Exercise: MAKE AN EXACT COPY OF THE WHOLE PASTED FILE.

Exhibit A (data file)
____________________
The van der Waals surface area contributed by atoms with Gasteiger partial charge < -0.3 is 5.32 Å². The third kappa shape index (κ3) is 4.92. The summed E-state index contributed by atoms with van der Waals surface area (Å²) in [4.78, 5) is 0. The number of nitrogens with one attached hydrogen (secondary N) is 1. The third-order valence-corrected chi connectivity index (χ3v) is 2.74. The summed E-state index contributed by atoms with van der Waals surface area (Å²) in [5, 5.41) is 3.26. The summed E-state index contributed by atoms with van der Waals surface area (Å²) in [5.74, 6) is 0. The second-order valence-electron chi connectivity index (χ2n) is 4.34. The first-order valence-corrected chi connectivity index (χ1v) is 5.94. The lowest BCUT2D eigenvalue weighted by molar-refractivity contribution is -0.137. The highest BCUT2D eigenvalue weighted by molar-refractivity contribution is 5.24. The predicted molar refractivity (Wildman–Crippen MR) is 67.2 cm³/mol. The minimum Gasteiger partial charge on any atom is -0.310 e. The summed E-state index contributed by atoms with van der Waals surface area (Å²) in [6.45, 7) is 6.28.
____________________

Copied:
The van der Waals surface area contributed by atoms with Gasteiger partial charge < -0.3 is 5.32 Å². The third kappa shape index (κ3) is 4.92. The summed E-state index contributed by atoms with van der Waals surface area (Å²) in [4.78, 5) is 0. The number of nitrogens with one attached hydrogen (secondary N) is 1. The third-order valence-corrected chi connectivity index (χ3v) is 2.74. The summed E-state index contributed by atoms with van der Waals surface area (Å²) in [5, 5.41) is 3.26. The summed E-state index contributed by atoms with van der Waals surface area (Å²) in [5.74, 6) is 0. The second-order valence-electron chi connectivity index (χ2n) is 4.34. The first-order valence-corrected chi connectivity index (χ1v) is 5.94. The lowest BCUT2D eigenvalue weighted by molar-refractivity contribution is -0.137. The highest BCUT2D eigenvalue weighted by molar-refractivity contribution is 5.24. The predicted molar refractivity (Wildman–Crippen MR) is 67.2 cm³/mol. The minimum Gasteiger partial charge on any atom is -0.310 e. The summed E-state index contributed by atoms with van der Waals surface area (Å²) in [6.45, 7) is 6.28.